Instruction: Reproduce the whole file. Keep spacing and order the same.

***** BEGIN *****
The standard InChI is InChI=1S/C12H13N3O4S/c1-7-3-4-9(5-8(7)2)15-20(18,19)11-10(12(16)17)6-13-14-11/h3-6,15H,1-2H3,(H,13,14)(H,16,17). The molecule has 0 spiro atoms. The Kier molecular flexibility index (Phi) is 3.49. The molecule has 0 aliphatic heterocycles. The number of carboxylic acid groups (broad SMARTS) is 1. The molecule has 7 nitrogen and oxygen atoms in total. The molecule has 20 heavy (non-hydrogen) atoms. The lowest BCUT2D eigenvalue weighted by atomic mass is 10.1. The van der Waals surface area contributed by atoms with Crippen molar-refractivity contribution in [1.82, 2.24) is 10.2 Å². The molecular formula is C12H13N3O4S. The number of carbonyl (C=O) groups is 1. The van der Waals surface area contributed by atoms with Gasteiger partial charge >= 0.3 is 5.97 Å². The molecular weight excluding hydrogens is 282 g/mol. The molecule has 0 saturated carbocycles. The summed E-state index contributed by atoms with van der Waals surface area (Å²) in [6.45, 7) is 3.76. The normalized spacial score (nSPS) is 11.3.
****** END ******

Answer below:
The standard InChI is InChI=1S/C12H13N3O4S/c1-7-3-4-9(5-8(7)2)15-20(18,19)11-10(12(16)17)6-13-14-11/h3-6,15H,1-2H3,(H,13,14)(H,16,17). The molecule has 0 spiro atoms. The Kier molecular flexibility index (Phi) is 3.49. The molecule has 0 aliphatic heterocycles. The number of carboxylic acid groups (broad SMARTS) is 1. The molecule has 7 nitrogen and oxygen atoms in total. The molecule has 20 heavy (non-hydrogen) atoms. The lowest BCUT2D eigenvalue weighted by atomic mass is 10.1. The van der Waals surface area contributed by atoms with Crippen molar-refractivity contribution in [1.82, 2.24) is 10.2 Å². The molecular formula is C12H13N3O4S. The number of carbonyl (C=O) groups is 1. The van der Waals surface area contributed by atoms with Gasteiger partial charge >= 0.3 is 5.97 Å². The molecular weight excluding hydrogens is 282 g/mol. The molecule has 0 saturated carbocycles. The summed E-state index contributed by atoms with van der Waals surface area (Å²) in [6.45, 7) is 3.76. The normalized spacial score (nSPS) is 11.3.